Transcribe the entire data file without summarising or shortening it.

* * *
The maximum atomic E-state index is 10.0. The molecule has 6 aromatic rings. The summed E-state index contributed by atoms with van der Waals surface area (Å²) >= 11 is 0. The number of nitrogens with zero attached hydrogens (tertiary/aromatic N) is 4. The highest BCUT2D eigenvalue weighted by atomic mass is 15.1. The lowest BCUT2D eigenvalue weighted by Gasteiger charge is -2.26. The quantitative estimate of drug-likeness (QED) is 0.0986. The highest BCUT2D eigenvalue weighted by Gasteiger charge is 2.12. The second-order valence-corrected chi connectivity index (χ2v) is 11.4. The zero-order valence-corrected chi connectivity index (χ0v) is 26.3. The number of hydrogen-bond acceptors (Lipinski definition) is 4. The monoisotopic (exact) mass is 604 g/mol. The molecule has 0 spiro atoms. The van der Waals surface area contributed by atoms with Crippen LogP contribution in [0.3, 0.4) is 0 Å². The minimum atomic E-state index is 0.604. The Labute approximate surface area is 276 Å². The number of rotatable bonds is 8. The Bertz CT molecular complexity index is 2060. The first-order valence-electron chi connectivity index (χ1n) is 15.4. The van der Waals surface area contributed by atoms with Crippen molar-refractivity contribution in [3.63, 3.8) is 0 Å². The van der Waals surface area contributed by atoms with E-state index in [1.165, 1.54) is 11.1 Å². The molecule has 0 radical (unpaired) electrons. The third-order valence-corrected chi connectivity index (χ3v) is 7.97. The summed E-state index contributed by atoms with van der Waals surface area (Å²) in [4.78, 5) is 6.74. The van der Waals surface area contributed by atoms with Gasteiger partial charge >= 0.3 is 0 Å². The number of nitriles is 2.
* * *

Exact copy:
The maximum atomic E-state index is 10.0. The molecule has 6 aromatic rings. The summed E-state index contributed by atoms with van der Waals surface area (Å²) >= 11 is 0. The number of nitrogens with zero attached hydrogens (tertiary/aromatic N) is 4. The highest BCUT2D eigenvalue weighted by atomic mass is 15.1. The lowest BCUT2D eigenvalue weighted by Gasteiger charge is -2.26. The quantitative estimate of drug-likeness (QED) is 0.0986. The highest BCUT2D eigenvalue weighted by Gasteiger charge is 2.12. The second-order valence-corrected chi connectivity index (χ2v) is 11.4. The zero-order valence-corrected chi connectivity index (χ0v) is 26.3. The number of hydrogen-bond acceptors (Lipinski definition) is 4. The monoisotopic (exact) mass is 604 g/mol. The molecule has 0 spiro atoms. The van der Waals surface area contributed by atoms with Crippen LogP contribution in [0.3, 0.4) is 0 Å². The minimum atomic E-state index is 0.604. The Labute approximate surface area is 276 Å². The number of rotatable bonds is 8. The Bertz CT molecular complexity index is 2060. The first-order valence-electron chi connectivity index (χ1n) is 15.4. The van der Waals surface area contributed by atoms with Crippen molar-refractivity contribution in [3.63, 3.8) is 0 Å². The van der Waals surface area contributed by atoms with E-state index in [1.165, 1.54) is 11.1 Å². The molecule has 0 radical (unpaired) electrons. The third-order valence-corrected chi connectivity index (χ3v) is 7.97. The summed E-state index contributed by atoms with van der Waals surface area (Å²) in [4.78, 5) is 6.74. The van der Waals surface area contributed by atoms with Gasteiger partial charge >= 0.3 is 0 Å². The number of nitriles is 2.